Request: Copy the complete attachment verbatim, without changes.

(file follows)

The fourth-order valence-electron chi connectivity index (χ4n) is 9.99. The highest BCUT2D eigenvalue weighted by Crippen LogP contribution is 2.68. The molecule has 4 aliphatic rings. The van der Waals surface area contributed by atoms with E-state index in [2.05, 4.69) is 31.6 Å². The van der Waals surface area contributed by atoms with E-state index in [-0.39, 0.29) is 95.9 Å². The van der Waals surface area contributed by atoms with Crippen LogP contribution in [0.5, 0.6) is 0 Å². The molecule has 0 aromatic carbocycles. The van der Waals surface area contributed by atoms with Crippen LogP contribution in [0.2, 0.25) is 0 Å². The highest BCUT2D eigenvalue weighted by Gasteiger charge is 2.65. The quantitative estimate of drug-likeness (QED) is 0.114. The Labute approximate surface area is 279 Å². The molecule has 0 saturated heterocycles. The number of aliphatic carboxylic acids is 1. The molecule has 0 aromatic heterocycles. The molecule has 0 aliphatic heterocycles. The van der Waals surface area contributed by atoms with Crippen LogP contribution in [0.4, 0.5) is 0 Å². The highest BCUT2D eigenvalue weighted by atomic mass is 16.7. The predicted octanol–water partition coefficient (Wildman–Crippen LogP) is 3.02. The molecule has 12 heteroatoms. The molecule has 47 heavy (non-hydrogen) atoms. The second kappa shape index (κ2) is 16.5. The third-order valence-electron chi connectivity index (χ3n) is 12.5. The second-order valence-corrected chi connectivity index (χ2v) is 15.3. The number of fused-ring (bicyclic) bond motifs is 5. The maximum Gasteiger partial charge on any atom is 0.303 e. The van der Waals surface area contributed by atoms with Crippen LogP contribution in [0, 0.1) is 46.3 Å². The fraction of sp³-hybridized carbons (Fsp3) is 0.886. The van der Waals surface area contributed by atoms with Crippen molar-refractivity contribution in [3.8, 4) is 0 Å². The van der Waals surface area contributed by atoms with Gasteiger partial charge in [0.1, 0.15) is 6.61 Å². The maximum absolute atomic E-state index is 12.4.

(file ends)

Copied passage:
The fourth-order valence-electron chi connectivity index (χ4n) is 9.99. The highest BCUT2D eigenvalue weighted by Crippen LogP contribution is 2.68. The molecule has 4 aliphatic rings. The van der Waals surface area contributed by atoms with E-state index in [2.05, 4.69) is 31.6 Å². The van der Waals surface area contributed by atoms with E-state index in [-0.39, 0.29) is 95.9 Å². The van der Waals surface area contributed by atoms with Crippen LogP contribution in [0.5, 0.6) is 0 Å². The molecule has 0 aromatic carbocycles. The van der Waals surface area contributed by atoms with Crippen LogP contribution in [0.2, 0.25) is 0 Å². The highest BCUT2D eigenvalue weighted by Gasteiger charge is 2.65. The quantitative estimate of drug-likeness (QED) is 0.114. The Labute approximate surface area is 279 Å². The molecule has 0 saturated heterocycles. The number of aliphatic carboxylic acids is 1. The molecule has 0 aromatic heterocycles. The molecule has 0 aliphatic heterocycles. The van der Waals surface area contributed by atoms with Crippen LogP contribution in [0.4, 0.5) is 0 Å². The highest BCUT2D eigenvalue weighted by atomic mass is 16.7. The predicted octanol–water partition coefficient (Wildman–Crippen LogP) is 3.02. The molecule has 12 heteroatoms. The molecule has 47 heavy (non-hydrogen) atoms. The second kappa shape index (κ2) is 16.5. The third-order valence-electron chi connectivity index (χ3n) is 12.5. The second-order valence-corrected chi connectivity index (χ2v) is 15.3. The number of fused-ring (bicyclic) bond motifs is 5. The maximum Gasteiger partial charge on any atom is 0.303 e. The van der Waals surface area contributed by atoms with Crippen LogP contribution in [0, 0.1) is 46.3 Å². The fraction of sp³-hybridized carbons (Fsp3) is 0.886. The van der Waals surface area contributed by atoms with Crippen molar-refractivity contribution in [3.8, 4) is 0 Å². The van der Waals surface area contributed by atoms with Gasteiger partial charge in [0.1, 0.15) is 6.61 Å². The maximum absolute atomic E-state index is 12.4.